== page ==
What is a Bankruptcy Restrictions Order – BRO

What is a Bankruptcy Restrictions Order – BRO

Bankruptcy normally lasts for 12 months. However this period could be extended if a Bankruptcy Restrictions Order (often known as a BRO) is issued.

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What is the difference between a BRO and a BRU?

Both a Bankruptcy Restrictions Order (BRO) and Bankruptcy Restrictions Undertaking (BRU) increase the length of certain restrictions that are placed upon you when you go Bankrupt. The extension can be between 2-15 years.

If the Official Receiver believes such an extension is warranted they will first give you the opportunity to accept it willingly. Given you agree you will be given a BRU.

If you do not accept the extension the OR will request a Court Hearing where a Judge will hear your case. Where they decide the extension is reasonable they will issue a BRO. This may last longer than if you had willingly accepted a BRU.

The OR can ask you to accept a BRU or apply for a BRO at any time during the 12 months of your bankruptcy after they have concluded their investigation into your affairs.

When is a Bankruptcy Restrictions Order issued?

You may be at risk of getting a BRU or BRO in the following circumstances:

Transactions at Undervalue: If you have given away or sold any of your belongings for less than their true value within 5 years of your bankruptcy start date.

Preferential Payments: If within 2 years of going bankrupt you have paid off any of your creditors in preference to others meaning they are able to avoid the bankruptcy process whether you knew you would go bankrupt or not.

Gambling Debts: You will not automatically get a BRO if you have gambling debts. This would only be a risk if a significant percentage of your debt is due to gambling or the debt itself is relatively large.

If you owe a significant portion of your debt to HMRC you may also be at risk of getting a BRO.

How will a BRO affect you?

For most people the affects of a Bankruptcy Restrictions Order are actually minimal. This is because the restrictions that are extended have little or no impact on normal everyday life.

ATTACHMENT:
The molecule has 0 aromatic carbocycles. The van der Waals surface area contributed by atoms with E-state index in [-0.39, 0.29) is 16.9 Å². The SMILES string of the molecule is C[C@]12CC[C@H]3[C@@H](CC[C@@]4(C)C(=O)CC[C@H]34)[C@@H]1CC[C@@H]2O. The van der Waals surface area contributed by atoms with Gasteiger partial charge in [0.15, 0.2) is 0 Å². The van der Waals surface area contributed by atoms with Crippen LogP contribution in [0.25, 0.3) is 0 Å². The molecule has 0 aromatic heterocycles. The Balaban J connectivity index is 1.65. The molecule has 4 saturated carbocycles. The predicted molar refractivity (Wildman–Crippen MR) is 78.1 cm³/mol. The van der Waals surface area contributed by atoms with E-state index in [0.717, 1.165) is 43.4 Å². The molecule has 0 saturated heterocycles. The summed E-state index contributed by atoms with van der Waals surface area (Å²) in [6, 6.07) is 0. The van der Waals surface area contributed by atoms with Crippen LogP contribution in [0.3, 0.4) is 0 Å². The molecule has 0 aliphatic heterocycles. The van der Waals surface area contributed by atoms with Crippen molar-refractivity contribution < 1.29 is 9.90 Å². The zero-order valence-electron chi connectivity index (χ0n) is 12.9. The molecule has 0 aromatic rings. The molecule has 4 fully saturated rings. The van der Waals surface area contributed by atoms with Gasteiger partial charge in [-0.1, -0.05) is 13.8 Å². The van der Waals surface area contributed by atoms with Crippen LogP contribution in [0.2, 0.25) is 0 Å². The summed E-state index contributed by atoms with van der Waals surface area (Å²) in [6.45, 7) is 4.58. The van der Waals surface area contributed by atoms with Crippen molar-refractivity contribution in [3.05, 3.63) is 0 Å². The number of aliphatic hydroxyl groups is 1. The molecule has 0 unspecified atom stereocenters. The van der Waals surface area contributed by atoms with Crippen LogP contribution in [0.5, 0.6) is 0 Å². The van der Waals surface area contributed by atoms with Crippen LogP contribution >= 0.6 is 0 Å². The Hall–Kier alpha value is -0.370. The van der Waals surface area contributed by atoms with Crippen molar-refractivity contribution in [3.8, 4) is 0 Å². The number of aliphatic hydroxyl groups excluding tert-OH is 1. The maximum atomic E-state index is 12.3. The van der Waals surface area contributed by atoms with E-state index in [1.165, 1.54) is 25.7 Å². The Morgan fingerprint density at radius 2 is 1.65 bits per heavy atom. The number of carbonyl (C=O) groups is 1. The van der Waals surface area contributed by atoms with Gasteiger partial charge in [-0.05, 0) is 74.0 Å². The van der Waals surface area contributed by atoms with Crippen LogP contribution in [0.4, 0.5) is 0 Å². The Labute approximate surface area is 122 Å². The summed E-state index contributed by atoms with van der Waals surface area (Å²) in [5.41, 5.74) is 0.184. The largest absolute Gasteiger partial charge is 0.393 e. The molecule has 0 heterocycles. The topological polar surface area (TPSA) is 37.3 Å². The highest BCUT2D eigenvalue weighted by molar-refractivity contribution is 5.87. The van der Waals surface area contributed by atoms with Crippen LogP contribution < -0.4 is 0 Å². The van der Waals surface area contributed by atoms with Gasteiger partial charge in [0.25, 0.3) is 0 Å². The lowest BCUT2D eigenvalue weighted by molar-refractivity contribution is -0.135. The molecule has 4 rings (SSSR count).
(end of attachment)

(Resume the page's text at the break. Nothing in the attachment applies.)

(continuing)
A BRO extends the restriction that you are not allowed to borrow more than £500 from any creditor without letting them know you are bankrupt. However given your poor credit rating you will probably not notice this.

The extended restriction second is that you continue to be prevented from being a Director of a Limited Company. However if you have no intention of being a director this will not matter to you.

A BRO will not normally change the date of your discharge from Bankruptcy. The affect of a BRO is simply to extend certain restrictions of the Bankruptcy rather than the Bankruptcy itself.

What happens if you get a Windfall during a BRO?

If you receive a windfall while you are bankrupt it must be handed over to the Official receiver. This requirement ends once you are discharged.

Perhaps surprisingly the windfall rule is not extended by a Bankruptcy Restrictions Order. This is because a BRO does not actually extend the discharge of your Bankruptcy. It just extends the specific restrictions.

This is significant as it means that if you receive a windfall such as inheritance or a tax free lump sum from your pension while a BRO is in place as long as the windfall happens after the date you are discharged it is yours to keep.

If you are subject to an IPA and you receive a bonus payment or lump sum from your pension these windfalls can still be taken by the Official Receiver even after you are discharged.

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    2 thoughts on “What is a Bankruptcy Restrictions Order – BRO

    1. Terry says:

      ‘I have a BRU in place” over 3 years, can I convert this to a IVA and therefore anul the BRU

      1. Hi Terry

        While you are bankrupt you can potentially propose an IVA and if accepted this would anul your bankruptcy. However this would have to be done before the date of your discharge. I have never heard of anyone trying to anul a BRU with an IVA and I do not believe it would be an option. In fact I am not sure why you would want to consider it……

        As discussed in the article above a BRU extends the period during which you cannot be a company director (and carry out some other professions) and borrow more than £500 without telling the lender you are subject to it. Very few people are effected by this. An IVA would require you to make monthly payments towards your debts for 5-6 years. Swapping one for the other (even if it were possible) would not seem a very sensible proposition.

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